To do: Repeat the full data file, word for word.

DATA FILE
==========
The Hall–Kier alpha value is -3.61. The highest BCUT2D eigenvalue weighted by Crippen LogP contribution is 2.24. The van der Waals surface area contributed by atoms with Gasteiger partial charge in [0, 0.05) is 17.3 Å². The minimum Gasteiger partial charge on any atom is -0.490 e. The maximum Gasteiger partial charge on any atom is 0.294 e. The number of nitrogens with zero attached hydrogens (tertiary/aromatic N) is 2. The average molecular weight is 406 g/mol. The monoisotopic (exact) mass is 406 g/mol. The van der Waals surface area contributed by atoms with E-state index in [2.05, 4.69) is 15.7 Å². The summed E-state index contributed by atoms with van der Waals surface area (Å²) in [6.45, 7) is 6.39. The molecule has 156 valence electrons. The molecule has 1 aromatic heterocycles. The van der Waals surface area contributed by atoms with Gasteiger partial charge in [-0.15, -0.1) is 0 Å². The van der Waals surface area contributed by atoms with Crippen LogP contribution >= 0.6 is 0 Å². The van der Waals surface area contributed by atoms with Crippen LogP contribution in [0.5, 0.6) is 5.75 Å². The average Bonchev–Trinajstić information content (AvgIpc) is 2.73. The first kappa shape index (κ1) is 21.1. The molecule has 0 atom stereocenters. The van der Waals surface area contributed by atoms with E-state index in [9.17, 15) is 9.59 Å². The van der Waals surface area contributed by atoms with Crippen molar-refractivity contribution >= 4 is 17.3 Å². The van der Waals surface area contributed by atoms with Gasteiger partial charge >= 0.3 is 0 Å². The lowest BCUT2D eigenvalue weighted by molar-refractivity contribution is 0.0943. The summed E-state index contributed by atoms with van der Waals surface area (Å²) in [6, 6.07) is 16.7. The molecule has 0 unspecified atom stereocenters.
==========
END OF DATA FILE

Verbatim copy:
The Hall–Kier alpha value is -3.61. The highest BCUT2D eigenvalue weighted by Crippen LogP contribution is 2.24. The van der Waals surface area contributed by atoms with Gasteiger partial charge in [0, 0.05) is 17.3 Å². The minimum Gasteiger partial charge on any atom is -0.490 e. The maximum Gasteiger partial charge on any atom is 0.294 e. The number of nitrogens with zero attached hydrogens (tertiary/aromatic N) is 2. The average molecular weight is 406 g/mol. The monoisotopic (exact) mass is 406 g/mol. The van der Waals surface area contributed by atoms with E-state index in [2.05, 4.69) is 15.7 Å². The summed E-state index contributed by atoms with van der Waals surface area (Å²) in [6.45, 7) is 6.39. The molecule has 156 valence electrons. The molecule has 1 aromatic heterocycles. The van der Waals surface area contributed by atoms with Gasteiger partial charge in [-0.15, -0.1) is 0 Å². The van der Waals surface area contributed by atoms with Crippen LogP contribution >= 0.6 is 0 Å². The van der Waals surface area contributed by atoms with Crippen LogP contribution in [0.5, 0.6) is 5.75 Å². The average Bonchev–Trinajstić information content (AvgIpc) is 2.73. The first kappa shape index (κ1) is 21.1. The molecule has 0 atom stereocenters. The van der Waals surface area contributed by atoms with E-state index in [9.17, 15) is 9.59 Å². The van der Waals surface area contributed by atoms with Crippen molar-refractivity contribution >= 4 is 17.3 Å². The van der Waals surface area contributed by atoms with Gasteiger partial charge >= 0.3 is 0 Å². The lowest BCUT2D eigenvalue weighted by molar-refractivity contribution is 0.0943. The summed E-state index contributed by atoms with van der Waals surface area (Å²) in [6, 6.07) is 16.7. The molecule has 0 unspecified atom stereocenters.